In an interview with American syndicated talk show host Jim Rome, Davis said that he was concerned that his six-year-old twins, Antonio Jr. and Kaela, were learning the metric system, and the Canadian national anthem.
- Davis asks for understanding
"It's just that Canada teaches a lot of different things," Davis said.
Antonio Davis, who enjoyed a career year in Toronto this season, said he doesn't like his children learning the metric system and the Canadian national anthem. (CP PHOTO)
"You know, the metric system, when they go to school every day and they're singing the national anthem. Some of those things are going to pass as they're kids. As they grow older, there are some different things they need to learn.
"I'm a little worried about it now because they're really starting real school -- first and second and third grades -- and I think those grades are very important in their learning process."
Grunwald laughed at the interview, and said that he wasn't concerned about Davis' comments.
"Tell Antonio that I will volunteer to tutor his kids in pounds and ounces and gallons and pints (if he re-signs)," Grunwald said with a chuckle.
Bill Duffy, Davis' agent, said that he thought Davis had a great interview with Rome and didn't understand the media reaction from his client's remarks.
""I can't believe the over-reaction to this," he said. "I heard the interview and I told him (Davis) that it was a great interview."
Duffy also defended Davis' opinion about his sons growing up in the Canadian education system.
"I think it was fair and not controversial at all," Duffy said. "I would expect a Canadian living in the U.S. may say the same thing. It wasn't disparagement."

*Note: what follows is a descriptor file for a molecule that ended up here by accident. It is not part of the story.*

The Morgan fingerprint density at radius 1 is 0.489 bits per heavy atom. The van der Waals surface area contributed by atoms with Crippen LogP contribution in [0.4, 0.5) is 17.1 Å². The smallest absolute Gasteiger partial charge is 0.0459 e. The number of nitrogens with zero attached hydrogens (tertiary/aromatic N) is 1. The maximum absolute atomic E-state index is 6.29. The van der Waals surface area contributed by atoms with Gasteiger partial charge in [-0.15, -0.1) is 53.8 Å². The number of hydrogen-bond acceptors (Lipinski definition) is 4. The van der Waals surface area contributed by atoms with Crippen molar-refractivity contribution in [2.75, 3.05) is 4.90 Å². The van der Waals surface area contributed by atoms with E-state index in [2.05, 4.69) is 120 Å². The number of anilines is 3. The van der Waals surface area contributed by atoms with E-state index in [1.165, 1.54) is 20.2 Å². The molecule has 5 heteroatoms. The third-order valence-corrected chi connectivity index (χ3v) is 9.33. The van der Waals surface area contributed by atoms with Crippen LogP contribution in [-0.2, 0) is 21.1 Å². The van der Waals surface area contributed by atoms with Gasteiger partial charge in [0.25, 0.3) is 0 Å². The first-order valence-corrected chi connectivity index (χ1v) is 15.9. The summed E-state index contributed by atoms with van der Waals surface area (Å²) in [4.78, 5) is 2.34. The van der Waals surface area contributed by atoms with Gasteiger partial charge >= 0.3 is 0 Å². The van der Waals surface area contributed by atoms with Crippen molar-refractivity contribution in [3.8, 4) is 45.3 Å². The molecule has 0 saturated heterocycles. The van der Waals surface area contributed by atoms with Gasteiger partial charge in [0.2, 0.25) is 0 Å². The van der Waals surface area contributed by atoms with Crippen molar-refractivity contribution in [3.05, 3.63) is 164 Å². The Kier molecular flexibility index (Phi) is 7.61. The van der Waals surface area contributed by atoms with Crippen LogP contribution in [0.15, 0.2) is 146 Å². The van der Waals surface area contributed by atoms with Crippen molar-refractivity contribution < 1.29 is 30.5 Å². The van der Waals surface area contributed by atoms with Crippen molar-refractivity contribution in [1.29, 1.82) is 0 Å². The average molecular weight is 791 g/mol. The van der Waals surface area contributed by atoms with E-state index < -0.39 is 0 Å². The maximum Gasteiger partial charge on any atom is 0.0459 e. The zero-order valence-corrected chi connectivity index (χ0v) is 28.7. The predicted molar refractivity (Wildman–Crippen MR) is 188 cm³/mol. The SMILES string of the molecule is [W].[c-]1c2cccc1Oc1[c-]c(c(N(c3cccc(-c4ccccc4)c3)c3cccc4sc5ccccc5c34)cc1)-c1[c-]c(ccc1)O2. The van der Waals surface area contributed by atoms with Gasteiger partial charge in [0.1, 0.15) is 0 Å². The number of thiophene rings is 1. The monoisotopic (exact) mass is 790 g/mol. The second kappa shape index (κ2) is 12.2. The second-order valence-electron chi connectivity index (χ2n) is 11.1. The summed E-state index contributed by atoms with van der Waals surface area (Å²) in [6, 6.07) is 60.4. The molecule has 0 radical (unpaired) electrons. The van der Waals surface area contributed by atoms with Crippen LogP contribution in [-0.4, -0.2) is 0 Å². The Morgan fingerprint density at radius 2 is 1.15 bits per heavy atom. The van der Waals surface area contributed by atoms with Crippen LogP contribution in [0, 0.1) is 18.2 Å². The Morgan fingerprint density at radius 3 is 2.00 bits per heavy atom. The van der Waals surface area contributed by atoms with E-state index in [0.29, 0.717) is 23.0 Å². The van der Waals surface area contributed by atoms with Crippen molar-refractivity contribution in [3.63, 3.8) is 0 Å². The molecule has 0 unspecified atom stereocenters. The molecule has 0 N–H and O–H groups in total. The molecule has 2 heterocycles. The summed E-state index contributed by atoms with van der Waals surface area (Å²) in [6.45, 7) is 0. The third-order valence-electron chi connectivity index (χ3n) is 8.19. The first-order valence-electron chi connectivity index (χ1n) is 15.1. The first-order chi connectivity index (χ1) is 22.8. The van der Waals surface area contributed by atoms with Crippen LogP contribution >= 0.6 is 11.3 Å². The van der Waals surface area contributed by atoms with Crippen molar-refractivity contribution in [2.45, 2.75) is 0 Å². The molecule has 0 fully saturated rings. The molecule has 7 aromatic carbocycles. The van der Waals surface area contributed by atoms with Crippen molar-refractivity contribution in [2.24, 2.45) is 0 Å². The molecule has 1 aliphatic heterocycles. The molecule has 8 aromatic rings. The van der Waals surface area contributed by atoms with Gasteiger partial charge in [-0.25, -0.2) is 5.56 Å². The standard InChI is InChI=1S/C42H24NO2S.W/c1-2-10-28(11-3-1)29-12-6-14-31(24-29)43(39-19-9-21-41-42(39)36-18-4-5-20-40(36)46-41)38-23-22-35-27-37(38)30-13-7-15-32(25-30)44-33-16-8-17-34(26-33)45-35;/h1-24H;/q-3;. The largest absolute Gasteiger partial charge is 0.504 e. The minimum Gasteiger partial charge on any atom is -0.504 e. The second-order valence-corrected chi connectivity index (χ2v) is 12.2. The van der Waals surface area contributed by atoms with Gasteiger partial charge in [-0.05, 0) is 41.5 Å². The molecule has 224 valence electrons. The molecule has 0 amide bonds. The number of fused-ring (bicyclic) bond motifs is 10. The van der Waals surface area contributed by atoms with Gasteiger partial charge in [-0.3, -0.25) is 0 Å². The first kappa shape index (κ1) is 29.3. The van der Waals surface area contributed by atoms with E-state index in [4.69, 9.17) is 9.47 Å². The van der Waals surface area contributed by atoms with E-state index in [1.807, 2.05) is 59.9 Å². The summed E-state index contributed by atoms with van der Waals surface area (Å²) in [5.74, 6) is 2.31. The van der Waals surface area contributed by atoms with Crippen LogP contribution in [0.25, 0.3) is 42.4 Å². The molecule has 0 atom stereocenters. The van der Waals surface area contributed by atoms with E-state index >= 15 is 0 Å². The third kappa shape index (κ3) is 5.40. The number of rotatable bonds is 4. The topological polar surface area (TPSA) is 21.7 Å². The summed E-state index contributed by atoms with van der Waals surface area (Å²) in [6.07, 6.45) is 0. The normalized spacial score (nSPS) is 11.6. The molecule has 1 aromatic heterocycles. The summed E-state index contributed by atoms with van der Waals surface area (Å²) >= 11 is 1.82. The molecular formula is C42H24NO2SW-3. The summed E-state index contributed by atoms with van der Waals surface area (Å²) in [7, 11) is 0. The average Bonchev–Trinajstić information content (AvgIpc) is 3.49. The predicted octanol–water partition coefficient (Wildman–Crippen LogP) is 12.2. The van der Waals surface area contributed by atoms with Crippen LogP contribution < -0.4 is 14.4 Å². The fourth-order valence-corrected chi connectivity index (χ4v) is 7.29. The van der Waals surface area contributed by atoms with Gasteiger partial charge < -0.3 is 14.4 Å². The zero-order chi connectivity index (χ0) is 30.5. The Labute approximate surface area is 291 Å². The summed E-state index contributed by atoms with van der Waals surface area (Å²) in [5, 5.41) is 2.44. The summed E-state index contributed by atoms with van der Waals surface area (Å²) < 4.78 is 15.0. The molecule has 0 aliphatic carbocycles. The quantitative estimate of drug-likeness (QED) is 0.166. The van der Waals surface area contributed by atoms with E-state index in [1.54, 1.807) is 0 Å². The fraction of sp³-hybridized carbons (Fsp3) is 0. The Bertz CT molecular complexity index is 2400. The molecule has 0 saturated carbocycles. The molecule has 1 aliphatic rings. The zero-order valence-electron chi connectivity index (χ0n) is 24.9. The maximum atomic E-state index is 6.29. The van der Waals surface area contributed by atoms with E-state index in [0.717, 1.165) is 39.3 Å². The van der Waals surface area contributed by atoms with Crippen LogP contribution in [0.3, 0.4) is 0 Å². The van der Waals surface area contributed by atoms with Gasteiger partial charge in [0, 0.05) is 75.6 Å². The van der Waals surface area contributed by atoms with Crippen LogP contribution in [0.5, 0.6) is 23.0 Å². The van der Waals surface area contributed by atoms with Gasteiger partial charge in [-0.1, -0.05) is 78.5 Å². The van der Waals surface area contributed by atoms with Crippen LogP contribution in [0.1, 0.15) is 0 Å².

Although he still has two years left on a seven-year, $35-million US deal, Davis is eligible to claim free agency on July 1. It's expected that Davis, who averaged 13.7 points and 10.1 rebounds a game in his best season as a professional, will generate a lot of interest on the open market.
He is looking for a long-term contract worth approximately $ 10 million US a season.
"I don't think there's many times in your career where you have an opportunity for people to really get a chance to see who wants you and what's going on," Davis said.
"I'm going to do my best to try and keep it open. If I'm here is Toronto, that's fine. If I'm somewhere else, I have to make that change and be ready to do the same thing and continue to play and try to be the best player that I can be.
While he enjoyed his time in Toronto, Davis said that he was often concerned about his family and felt like he was holding them back.
"I think my family was happy (in Toronto), but I'm not sure how happy they were," Davis said. "There was a lot of time that I was worried about them and worried about their situation, the kids in school, the opportunities for my wide to do different things.
"I just need to make sure those things are taken care of first, and then we'll make that decision on whether it's the best thing for us to come back or there's a possibility we'll have to go elsewhere. I think everything else in Toronto is just fine."